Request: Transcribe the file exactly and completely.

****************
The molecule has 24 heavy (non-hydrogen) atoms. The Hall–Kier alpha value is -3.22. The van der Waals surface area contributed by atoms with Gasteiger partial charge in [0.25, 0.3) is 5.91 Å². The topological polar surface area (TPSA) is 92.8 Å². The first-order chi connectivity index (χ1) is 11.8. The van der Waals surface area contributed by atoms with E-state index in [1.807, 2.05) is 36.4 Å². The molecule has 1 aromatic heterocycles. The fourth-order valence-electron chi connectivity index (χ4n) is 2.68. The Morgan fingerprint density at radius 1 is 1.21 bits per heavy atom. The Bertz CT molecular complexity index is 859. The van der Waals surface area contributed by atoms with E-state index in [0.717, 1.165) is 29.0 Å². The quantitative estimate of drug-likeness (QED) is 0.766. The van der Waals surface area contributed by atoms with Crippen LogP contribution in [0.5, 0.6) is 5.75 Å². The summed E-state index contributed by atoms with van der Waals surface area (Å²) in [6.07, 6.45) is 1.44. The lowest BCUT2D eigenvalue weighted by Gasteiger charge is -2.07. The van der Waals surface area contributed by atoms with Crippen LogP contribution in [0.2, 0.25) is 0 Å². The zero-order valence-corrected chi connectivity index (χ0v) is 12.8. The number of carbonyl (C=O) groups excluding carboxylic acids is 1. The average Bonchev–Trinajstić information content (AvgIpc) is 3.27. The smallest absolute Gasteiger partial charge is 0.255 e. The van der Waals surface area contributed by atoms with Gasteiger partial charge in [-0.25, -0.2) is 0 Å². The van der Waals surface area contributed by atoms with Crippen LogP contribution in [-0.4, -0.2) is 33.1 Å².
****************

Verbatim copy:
The molecule has 24 heavy (non-hydrogen) atoms. The Hall–Kier alpha value is -3.22. The van der Waals surface area contributed by atoms with Gasteiger partial charge in [0.25, 0.3) is 5.91 Å². The topological polar surface area (TPSA) is 92.8 Å². The first-order chi connectivity index (χ1) is 11.8. The van der Waals surface area contributed by atoms with E-state index in [1.807, 2.05) is 36.4 Å². The molecule has 1 aromatic heterocycles. The fourth-order valence-electron chi connectivity index (χ4n) is 2.68. The Morgan fingerprint density at radius 1 is 1.21 bits per heavy atom. The Bertz CT molecular complexity index is 859. The van der Waals surface area contributed by atoms with E-state index in [0.717, 1.165) is 29.0 Å². The quantitative estimate of drug-likeness (QED) is 0.766. The van der Waals surface area contributed by atoms with Crippen LogP contribution in [0.5, 0.6) is 5.75 Å². The summed E-state index contributed by atoms with van der Waals surface area (Å²) in [6.07, 6.45) is 1.44. The lowest BCUT2D eigenvalue weighted by Gasteiger charge is -2.07. The van der Waals surface area contributed by atoms with Crippen LogP contribution in [0.2, 0.25) is 0 Å². The zero-order valence-corrected chi connectivity index (χ0v) is 12.8. The number of carbonyl (C=O) groups excluding carboxylic acids is 1. The average Bonchev–Trinajstić information content (AvgIpc) is 3.27. The smallest absolute Gasteiger partial charge is 0.255 e. The van der Waals surface area contributed by atoms with Gasteiger partial charge in [-0.25, -0.2) is 0 Å². The van der Waals surface area contributed by atoms with Crippen LogP contribution in [-0.4, -0.2) is 33.1 Å².